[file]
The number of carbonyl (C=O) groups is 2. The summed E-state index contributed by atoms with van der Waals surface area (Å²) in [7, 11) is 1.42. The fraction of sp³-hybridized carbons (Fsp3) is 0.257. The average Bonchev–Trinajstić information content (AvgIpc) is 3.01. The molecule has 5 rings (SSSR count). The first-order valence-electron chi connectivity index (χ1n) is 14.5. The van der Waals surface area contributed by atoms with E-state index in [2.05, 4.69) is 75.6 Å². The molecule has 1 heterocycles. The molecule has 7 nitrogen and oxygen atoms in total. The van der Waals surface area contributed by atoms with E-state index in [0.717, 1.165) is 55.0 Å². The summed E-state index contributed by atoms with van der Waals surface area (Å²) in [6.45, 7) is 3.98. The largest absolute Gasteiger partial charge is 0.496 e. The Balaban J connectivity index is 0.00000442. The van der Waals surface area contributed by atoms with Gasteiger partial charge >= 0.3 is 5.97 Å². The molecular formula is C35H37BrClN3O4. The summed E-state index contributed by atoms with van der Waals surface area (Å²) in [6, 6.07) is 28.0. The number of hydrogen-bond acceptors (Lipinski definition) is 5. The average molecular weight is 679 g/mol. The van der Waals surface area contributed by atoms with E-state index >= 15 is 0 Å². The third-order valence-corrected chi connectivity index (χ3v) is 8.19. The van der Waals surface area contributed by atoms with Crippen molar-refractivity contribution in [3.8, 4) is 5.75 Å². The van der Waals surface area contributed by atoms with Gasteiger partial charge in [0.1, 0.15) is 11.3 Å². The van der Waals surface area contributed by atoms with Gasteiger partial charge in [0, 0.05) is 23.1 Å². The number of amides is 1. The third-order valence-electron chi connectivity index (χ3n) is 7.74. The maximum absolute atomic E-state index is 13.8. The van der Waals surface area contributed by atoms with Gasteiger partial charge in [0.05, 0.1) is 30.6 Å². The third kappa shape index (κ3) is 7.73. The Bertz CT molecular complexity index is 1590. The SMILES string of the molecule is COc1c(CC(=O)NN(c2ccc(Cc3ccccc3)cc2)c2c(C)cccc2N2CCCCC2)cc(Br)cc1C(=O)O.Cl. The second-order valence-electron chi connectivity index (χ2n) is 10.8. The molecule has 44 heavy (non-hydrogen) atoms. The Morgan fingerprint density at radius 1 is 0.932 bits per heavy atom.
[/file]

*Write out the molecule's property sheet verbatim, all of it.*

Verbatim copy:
The number of carbonyl (C=O) groups is 2. The summed E-state index contributed by atoms with van der Waals surface area (Å²) in [7, 11) is 1.42. The fraction of sp³-hybridized carbons (Fsp3) is 0.257. The average Bonchev–Trinajstić information content (AvgIpc) is 3.01. The molecule has 5 rings (SSSR count). The first-order valence-electron chi connectivity index (χ1n) is 14.5. The van der Waals surface area contributed by atoms with E-state index in [2.05, 4.69) is 75.6 Å². The molecule has 1 heterocycles. The molecule has 7 nitrogen and oxygen atoms in total. The van der Waals surface area contributed by atoms with E-state index in [0.717, 1.165) is 55.0 Å². The summed E-state index contributed by atoms with van der Waals surface area (Å²) in [6.45, 7) is 3.98. The largest absolute Gasteiger partial charge is 0.496 e. The Balaban J connectivity index is 0.00000442. The van der Waals surface area contributed by atoms with Gasteiger partial charge >= 0.3 is 5.97 Å². The molecular formula is C35H37BrClN3O4. The summed E-state index contributed by atoms with van der Waals surface area (Å²) in [6, 6.07) is 28.0. The number of hydrogen-bond acceptors (Lipinski definition) is 5. The average molecular weight is 679 g/mol. The van der Waals surface area contributed by atoms with E-state index >= 15 is 0 Å². The third-order valence-corrected chi connectivity index (χ3v) is 8.19. The van der Waals surface area contributed by atoms with Crippen molar-refractivity contribution in [3.8, 4) is 5.75 Å². The van der Waals surface area contributed by atoms with Gasteiger partial charge in [0.1, 0.15) is 11.3 Å². The van der Waals surface area contributed by atoms with Gasteiger partial charge in [0, 0.05) is 23.1 Å². The number of amides is 1. The third-order valence-electron chi connectivity index (χ3n) is 7.74. The maximum absolute atomic E-state index is 13.8. The van der Waals surface area contributed by atoms with Gasteiger partial charge in [0.05, 0.1) is 30.6 Å². The third kappa shape index (κ3) is 7.73. The Bertz CT molecular complexity index is 1590. The SMILES string of the molecule is COc1c(CC(=O)NN(c2ccc(Cc3ccccc3)cc2)c2c(C)cccc2N2CCCCC2)cc(Br)cc1C(=O)O.Cl. The second-order valence-electron chi connectivity index (χ2n) is 10.8. The molecule has 44 heavy (non-hydrogen) atoms. The Morgan fingerprint density at radius 1 is 0.932 bits per heavy atom.